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31 Days of Terror: A Nightmare on Elm Street 3: Dream Warriors

31 Days of Terror: A Nightmare on Elm Street 3: Dream Warriors

31 Days of Terror will cover a wide array of horror films leading up to Halloween. We'll be posting our thoughts and feelings on some of our favorites every day for the next 31 days. If your favorite doesn't make it, it doesn't mean we don't like it, so speak up in the comments below!


"Welcome to primetime, bitch!"

A Nightmare on Elm Street demonized him.

A Nightmare on Elm Street 2 made him homoerotic.

A Nightmare on Elm Street 3 made him an icon.
 

While I still hold A Nightmare on Elm Street and even Wes Craven's New Nightmare on a higher pedestal than Nightmare 3, I still have a special place in my heart for this film. I love it for its characters, its mythology, and its imaginative kills.

Franchise hero Nancy Thompson returns as young teens are being terrorized by Freddy Kreuger, causing them to be hospitalized in a Springwood asylum. While all of the doctors and orderlies believe the teens to be mentally ill, Nancy knows better. In order to combat Kreuger, Nancy teaches the teenagers to turn their greatest dreams into Freddy's greatest nightmares.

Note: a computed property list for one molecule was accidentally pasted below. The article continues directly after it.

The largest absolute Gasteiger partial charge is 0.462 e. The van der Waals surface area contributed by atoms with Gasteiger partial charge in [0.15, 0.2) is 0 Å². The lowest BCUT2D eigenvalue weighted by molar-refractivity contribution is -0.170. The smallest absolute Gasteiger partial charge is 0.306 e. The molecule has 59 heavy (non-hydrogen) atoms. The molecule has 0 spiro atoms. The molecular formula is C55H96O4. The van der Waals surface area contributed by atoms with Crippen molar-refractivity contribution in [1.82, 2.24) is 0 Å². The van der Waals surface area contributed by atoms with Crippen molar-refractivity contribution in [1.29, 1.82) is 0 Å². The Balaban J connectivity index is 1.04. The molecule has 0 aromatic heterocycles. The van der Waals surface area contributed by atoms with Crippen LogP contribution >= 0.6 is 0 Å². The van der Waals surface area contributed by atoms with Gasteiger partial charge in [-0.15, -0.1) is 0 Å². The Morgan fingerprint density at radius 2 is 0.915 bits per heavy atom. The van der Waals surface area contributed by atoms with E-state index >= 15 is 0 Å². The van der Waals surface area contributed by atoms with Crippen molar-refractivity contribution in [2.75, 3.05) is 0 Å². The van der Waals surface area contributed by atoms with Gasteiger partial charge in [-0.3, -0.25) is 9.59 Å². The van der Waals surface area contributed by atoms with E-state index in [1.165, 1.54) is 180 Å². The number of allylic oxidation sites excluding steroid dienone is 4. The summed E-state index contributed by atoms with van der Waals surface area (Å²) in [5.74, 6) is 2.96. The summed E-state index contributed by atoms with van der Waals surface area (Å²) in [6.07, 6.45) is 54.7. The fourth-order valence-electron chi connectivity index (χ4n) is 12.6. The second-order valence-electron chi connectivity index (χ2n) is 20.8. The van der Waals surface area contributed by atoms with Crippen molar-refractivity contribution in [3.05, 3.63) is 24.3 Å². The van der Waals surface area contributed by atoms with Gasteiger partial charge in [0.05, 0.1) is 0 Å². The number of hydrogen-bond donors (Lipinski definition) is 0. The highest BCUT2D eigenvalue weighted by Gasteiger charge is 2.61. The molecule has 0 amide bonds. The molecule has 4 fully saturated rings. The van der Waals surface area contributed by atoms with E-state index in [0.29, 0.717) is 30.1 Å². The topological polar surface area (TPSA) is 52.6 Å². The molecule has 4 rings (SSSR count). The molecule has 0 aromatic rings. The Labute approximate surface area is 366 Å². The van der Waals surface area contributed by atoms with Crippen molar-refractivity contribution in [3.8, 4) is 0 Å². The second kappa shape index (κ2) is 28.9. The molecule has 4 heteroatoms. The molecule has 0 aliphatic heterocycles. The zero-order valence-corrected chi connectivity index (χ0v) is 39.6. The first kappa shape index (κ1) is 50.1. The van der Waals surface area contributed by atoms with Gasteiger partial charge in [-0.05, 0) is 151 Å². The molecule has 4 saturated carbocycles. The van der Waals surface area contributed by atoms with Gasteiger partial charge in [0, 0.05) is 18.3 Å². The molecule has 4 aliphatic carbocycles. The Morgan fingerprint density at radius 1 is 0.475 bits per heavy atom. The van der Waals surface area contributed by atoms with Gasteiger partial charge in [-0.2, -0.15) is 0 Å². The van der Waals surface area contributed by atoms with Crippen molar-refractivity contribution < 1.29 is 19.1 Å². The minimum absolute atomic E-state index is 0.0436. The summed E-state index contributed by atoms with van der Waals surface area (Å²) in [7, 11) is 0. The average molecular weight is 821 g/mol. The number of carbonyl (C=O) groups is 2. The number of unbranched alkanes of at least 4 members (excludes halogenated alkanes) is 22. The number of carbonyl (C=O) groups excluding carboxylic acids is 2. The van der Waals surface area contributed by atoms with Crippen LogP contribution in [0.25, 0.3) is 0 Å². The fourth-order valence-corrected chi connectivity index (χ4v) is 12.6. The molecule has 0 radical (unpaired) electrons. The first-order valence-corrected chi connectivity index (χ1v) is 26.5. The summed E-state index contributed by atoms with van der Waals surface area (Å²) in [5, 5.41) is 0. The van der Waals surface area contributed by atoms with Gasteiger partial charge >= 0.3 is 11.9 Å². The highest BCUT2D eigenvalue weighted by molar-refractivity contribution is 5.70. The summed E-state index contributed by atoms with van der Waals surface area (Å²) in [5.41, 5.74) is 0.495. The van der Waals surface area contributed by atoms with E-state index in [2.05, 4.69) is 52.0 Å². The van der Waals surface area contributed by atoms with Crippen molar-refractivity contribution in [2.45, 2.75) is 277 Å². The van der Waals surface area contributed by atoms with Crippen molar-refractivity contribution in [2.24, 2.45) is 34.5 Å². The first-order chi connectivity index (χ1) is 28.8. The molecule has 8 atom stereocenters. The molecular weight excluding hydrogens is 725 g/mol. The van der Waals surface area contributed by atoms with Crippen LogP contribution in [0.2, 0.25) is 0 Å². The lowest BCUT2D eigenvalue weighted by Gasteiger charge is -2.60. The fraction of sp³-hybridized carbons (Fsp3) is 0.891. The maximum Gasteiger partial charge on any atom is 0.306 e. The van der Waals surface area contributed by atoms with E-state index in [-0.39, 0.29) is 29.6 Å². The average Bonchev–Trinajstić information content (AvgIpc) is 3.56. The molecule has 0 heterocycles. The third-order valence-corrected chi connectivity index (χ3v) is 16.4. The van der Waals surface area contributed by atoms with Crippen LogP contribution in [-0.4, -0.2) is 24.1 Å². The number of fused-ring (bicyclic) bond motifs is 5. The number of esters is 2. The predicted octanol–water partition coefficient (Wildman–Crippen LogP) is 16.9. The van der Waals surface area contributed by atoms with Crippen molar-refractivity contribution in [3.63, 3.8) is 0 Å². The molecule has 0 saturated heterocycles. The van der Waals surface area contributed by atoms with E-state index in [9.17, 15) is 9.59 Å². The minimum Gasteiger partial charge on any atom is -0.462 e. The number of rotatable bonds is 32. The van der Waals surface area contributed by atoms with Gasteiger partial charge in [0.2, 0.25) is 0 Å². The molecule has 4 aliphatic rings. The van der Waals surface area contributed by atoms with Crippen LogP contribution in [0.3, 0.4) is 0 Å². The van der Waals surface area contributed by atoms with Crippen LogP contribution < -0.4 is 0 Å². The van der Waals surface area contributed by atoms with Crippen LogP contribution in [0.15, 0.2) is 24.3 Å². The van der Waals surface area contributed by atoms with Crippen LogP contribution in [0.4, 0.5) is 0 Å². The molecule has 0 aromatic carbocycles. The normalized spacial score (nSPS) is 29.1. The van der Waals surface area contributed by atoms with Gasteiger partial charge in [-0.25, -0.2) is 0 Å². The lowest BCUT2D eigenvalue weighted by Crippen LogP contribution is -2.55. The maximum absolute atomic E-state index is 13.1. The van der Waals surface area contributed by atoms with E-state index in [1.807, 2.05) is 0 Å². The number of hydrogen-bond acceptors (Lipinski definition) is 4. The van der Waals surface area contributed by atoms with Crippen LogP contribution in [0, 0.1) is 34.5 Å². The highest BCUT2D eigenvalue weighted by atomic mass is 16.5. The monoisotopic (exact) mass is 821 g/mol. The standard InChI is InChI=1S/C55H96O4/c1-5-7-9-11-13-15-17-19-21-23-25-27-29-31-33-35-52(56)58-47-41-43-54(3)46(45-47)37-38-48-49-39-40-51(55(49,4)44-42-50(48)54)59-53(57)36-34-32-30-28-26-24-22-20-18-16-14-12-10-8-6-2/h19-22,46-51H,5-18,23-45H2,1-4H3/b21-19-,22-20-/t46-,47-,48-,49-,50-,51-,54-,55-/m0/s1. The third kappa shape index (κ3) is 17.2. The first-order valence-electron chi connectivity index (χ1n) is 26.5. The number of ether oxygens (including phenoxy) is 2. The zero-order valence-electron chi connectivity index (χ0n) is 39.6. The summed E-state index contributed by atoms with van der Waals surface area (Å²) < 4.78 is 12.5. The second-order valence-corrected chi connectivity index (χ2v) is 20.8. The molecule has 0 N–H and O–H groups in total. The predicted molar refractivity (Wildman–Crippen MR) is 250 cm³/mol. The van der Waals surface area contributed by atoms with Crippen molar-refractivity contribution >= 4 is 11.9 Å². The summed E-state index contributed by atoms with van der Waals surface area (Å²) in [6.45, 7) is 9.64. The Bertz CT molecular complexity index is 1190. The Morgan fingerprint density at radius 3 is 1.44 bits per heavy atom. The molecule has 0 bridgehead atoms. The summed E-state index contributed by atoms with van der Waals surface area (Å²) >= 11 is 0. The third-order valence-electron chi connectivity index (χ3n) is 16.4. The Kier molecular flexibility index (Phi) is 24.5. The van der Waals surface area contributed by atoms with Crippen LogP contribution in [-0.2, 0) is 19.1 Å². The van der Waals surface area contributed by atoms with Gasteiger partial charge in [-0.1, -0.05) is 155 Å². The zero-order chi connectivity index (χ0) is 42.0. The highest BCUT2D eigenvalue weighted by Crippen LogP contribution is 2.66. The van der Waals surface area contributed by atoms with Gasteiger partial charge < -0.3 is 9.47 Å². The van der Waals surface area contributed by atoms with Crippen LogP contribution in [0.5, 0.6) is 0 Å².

There's so much I could say about this film that I don't think I'd be able to contain in written words. First off, the cast is excellent: Heather Langenkamp returns as Nancy Thompson, stronger than ever. Patricia Arquette, in her earliest role, knocks it out of the park as Kristen. And even Laurence Fishburne has a small role in the film. Robert Englund embodies Freddy like no one else and it's incredible how he can be terrifying yet also hilarious at the same time, and only Heath Ledger's Joker has been able to pull off that kind of duplicity since.

The dream sequences in this sequel are imaginative and crazy right from the get go with a killer bathroom sink that slits Kristen's wrists. HAHAHA WHAT?! If that wasn't enough, they follow it up with another character, Phillip, who has his arms and legs cut open for Freddy to use his veins as marionette strings, controlling him to fall out of the hospital's tower. There's a giant Freddy worm that tries to eat Kristen, Freddy turns into a TV and shoves a girl's face into the screen, and Freddy turns his fingers into syringes filled with heroin; it just gets better and better. And don't worry, there are puns to go along with each of these moments.

I also really liked the developed origin they gave Freddy and the amount of lore they add to the series is a welcome change. There's a lot of world building here with the introduction of Hypnocil, a drug which suppresses dreams, and Westin Hills asylum, both of which return in Freddy vs. Jason. And the unique abilities that the teenagers acquire in their dreams play a large part in the film and the sequels following.

A Nightmare on Elm Street 3 deserves another go around. It may have started the series' downward spiral into more comical horror, but the amount of creativity behind each dream sequence and the chemistry between the cast are worth checking out.

Live-Action 'Mulan' in the Making

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Kaiju Corner: Godzilla Vs. King Ghidorah (1991)

Kaiju Corner: Godzilla Vs. King Ghidorah (1991)